At one point we thought Boatwif had been abducted by aliens.  She did return eventually with papers in hand and instructions of where to go – into the narrow marina entrance, turn left and find pontoon H numbers 17 and 21.  There were no signs anywhere.  We spotted a man busy with a hoover – we eventually caught his attention – ‘I have no idea’, he said ‘I am just doing some work here’.  He did, however, go along the pontoon and ask another man.  'Yes this is H' we were told and he kindly walked along to find 17 and 21.  Before long we were safely moored.  Cleddau just for the one night and us for a week. 

So what exciting things did Boatwif and I find to do on our last afternoon together – we spent about 3 hours in the laundrette!!  Towels and bedding all washed and dried, so although a real chore, it was a job worth doing.

That evening we dined in style with a bottle of bubbly to mark the end of phase 4 of our trip.  We provided the starter and dessert and the Cleddau crew provided the main course and the cheese.  And so to bed. 

Friday 15th August 2014

It was bright and sunny and we waved Cleddau and crew off with tears in our eyes, lumps in our throats and very heavy hearts.  It has been a fantastic 2.5 months and the first joint venture. Others sure to follow (Ellesmere to Liverpool, the K & A to Bristol and onto Gloucester have both been mentioned already!).  It has certainly made a very memorable introduction to our floating life.  Thank you both for all your help and guidance and we wish you well for the rest of your trip home to Macclesfield.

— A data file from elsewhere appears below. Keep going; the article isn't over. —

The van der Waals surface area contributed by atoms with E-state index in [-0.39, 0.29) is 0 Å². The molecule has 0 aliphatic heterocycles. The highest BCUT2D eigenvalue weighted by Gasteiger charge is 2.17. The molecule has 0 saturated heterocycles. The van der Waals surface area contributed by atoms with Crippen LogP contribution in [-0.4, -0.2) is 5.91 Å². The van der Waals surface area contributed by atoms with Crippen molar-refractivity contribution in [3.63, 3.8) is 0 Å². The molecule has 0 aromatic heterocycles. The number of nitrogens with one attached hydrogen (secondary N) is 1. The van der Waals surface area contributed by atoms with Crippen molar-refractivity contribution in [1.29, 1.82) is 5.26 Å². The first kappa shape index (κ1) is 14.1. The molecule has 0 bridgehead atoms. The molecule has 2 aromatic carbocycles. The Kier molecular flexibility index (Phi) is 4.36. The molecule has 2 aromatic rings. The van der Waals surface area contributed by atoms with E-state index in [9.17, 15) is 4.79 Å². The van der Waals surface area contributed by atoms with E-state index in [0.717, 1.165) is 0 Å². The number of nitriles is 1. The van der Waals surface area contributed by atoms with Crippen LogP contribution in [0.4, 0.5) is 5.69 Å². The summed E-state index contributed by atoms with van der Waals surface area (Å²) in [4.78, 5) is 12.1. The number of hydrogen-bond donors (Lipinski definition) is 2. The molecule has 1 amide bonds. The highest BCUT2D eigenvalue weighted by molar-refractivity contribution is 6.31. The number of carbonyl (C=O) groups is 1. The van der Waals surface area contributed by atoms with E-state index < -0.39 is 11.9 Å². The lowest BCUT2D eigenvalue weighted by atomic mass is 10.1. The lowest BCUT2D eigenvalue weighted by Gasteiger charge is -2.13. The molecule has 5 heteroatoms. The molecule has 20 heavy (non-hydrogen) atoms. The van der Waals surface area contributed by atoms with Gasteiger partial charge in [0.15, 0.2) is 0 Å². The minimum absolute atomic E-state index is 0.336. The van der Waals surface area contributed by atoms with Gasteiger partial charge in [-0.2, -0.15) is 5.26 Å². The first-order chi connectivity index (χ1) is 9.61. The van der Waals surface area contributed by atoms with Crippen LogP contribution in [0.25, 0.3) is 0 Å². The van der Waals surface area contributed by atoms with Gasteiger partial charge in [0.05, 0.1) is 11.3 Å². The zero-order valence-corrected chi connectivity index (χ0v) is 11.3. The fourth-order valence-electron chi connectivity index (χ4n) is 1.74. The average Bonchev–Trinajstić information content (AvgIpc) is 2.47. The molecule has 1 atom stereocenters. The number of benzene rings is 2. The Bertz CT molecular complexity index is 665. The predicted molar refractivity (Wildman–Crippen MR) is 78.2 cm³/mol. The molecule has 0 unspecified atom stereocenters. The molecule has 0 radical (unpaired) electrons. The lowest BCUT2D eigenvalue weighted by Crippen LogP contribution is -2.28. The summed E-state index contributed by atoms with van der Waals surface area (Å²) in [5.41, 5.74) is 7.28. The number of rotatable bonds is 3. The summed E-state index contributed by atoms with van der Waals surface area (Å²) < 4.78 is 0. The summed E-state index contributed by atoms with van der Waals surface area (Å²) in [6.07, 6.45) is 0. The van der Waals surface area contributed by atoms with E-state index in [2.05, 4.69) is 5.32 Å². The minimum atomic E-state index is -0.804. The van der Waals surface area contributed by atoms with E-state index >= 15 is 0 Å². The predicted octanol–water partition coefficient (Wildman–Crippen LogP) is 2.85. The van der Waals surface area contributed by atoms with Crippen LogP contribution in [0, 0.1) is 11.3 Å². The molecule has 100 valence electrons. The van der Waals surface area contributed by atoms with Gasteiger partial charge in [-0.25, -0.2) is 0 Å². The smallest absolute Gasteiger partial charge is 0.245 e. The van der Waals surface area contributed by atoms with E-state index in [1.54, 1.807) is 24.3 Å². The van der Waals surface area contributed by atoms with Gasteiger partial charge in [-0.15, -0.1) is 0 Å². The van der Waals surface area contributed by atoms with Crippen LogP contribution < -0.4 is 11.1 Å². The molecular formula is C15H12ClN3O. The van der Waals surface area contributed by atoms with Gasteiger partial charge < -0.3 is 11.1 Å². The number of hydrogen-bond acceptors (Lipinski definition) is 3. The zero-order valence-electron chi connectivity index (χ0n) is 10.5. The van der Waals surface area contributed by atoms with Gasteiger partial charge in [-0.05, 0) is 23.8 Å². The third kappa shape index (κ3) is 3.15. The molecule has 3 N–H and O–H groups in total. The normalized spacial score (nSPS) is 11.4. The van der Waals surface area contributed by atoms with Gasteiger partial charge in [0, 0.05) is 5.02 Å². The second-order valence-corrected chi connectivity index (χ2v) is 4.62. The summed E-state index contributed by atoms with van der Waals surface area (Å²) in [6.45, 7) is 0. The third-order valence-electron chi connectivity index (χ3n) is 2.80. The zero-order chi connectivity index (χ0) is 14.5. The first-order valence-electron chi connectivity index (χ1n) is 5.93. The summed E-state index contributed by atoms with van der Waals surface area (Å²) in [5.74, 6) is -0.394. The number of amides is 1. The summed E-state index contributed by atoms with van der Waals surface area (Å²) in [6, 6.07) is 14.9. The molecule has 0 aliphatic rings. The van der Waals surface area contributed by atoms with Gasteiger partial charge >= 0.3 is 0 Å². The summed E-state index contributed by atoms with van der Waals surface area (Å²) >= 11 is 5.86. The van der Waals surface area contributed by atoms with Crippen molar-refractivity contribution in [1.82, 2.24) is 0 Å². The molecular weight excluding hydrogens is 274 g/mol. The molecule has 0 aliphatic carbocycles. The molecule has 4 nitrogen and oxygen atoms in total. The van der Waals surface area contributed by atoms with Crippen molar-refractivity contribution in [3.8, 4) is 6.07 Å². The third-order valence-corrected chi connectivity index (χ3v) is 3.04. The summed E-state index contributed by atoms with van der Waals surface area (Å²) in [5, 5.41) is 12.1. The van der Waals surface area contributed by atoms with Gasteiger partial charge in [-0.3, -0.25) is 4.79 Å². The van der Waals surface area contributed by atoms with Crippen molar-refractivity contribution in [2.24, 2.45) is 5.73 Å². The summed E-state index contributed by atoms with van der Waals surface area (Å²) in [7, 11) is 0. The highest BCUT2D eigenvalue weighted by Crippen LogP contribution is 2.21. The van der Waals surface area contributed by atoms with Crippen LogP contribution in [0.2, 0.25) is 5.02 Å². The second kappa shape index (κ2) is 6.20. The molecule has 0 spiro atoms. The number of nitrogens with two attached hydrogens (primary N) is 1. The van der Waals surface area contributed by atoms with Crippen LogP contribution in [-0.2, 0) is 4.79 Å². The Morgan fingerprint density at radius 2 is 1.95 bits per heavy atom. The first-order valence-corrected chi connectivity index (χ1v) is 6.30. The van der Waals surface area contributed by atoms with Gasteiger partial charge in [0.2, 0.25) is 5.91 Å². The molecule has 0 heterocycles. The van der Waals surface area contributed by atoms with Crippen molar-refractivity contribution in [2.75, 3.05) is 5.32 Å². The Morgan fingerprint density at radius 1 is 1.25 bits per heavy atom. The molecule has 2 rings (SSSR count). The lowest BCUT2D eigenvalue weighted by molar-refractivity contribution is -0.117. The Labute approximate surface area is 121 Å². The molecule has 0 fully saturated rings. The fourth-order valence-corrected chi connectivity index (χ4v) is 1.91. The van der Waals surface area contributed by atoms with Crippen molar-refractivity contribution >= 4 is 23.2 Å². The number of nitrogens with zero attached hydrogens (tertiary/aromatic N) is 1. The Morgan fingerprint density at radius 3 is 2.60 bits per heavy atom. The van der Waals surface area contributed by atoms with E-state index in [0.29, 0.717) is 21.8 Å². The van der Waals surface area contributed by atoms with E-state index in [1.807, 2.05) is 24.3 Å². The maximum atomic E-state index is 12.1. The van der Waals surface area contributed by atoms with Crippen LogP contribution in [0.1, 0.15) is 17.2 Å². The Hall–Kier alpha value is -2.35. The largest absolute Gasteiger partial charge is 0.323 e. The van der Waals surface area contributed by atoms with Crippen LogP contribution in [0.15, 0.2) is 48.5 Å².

They waved

and were gone

Our son collected us and took us to Beeston railway station where we got a train to Bedford (just one hour and five minutes and no changes), then it was taxi to The Captain’s and Boatwif’s house where we collected Chris’ car and headed for home.  We both agreed that motorways are not good places to be, but they are a necessary evil.  What a sight met us on our return – about 50 molehills in our very small patch of grass!  That is a job for Sunday – try to clear the earth and then mow the grass. I rather suspect that we will have a lot more to do when we finally come home at the end of September.